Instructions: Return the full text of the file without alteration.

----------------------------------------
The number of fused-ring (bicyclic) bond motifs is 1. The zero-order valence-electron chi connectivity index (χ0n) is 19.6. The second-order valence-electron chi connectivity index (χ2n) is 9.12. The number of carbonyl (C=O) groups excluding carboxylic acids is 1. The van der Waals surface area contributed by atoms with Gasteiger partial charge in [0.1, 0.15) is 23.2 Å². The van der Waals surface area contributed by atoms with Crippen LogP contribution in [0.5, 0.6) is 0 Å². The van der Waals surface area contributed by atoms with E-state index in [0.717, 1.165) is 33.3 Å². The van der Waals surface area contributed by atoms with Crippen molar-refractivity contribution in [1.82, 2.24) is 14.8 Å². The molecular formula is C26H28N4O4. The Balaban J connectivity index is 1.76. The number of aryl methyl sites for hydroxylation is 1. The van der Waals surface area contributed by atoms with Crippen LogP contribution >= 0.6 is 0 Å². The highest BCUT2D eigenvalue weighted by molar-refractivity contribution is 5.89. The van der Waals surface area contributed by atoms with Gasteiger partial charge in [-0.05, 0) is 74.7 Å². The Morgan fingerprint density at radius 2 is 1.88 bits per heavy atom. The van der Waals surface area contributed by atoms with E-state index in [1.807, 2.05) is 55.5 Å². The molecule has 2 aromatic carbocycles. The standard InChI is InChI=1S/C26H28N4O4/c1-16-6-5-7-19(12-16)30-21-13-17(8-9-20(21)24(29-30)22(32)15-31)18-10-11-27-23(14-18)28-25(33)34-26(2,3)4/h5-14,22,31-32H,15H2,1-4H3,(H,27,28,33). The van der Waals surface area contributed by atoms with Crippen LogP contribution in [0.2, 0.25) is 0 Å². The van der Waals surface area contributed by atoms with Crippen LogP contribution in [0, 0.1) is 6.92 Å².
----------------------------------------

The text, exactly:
The number of fused-ring (bicyclic) bond motifs is 1. The zero-order valence-electron chi connectivity index (χ0n) is 19.6. The second-order valence-electron chi connectivity index (χ2n) is 9.12. The number of carbonyl (C=O) groups excluding carboxylic acids is 1. The van der Waals surface area contributed by atoms with Gasteiger partial charge in [0.1, 0.15) is 23.2 Å². The van der Waals surface area contributed by atoms with Crippen LogP contribution in [0.5, 0.6) is 0 Å². The van der Waals surface area contributed by atoms with E-state index in [0.717, 1.165) is 33.3 Å². The van der Waals surface area contributed by atoms with Crippen molar-refractivity contribution in [1.82, 2.24) is 14.8 Å². The molecular formula is C26H28N4O4. The Balaban J connectivity index is 1.76. The number of aryl methyl sites for hydroxylation is 1. The van der Waals surface area contributed by atoms with Crippen LogP contribution >= 0.6 is 0 Å². The highest BCUT2D eigenvalue weighted by molar-refractivity contribution is 5.89. The van der Waals surface area contributed by atoms with Gasteiger partial charge in [-0.05, 0) is 74.7 Å². The Morgan fingerprint density at radius 2 is 1.88 bits per heavy atom. The van der Waals surface area contributed by atoms with E-state index in [1.807, 2.05) is 55.5 Å². The molecule has 2 aromatic carbocycles. The standard InChI is InChI=1S/C26H28N4O4/c1-16-6-5-7-19(12-16)30-21-13-17(8-9-20(21)24(29-30)22(32)15-31)18-10-11-27-23(14-18)28-25(33)34-26(2,3)4/h5-14,22,31-32H,15H2,1-4H3,(H,27,28,33). The van der Waals surface area contributed by atoms with Crippen LogP contribution in [0.2, 0.25) is 0 Å². The van der Waals surface area contributed by atoms with Crippen LogP contribution in [0, 0.1) is 6.92 Å².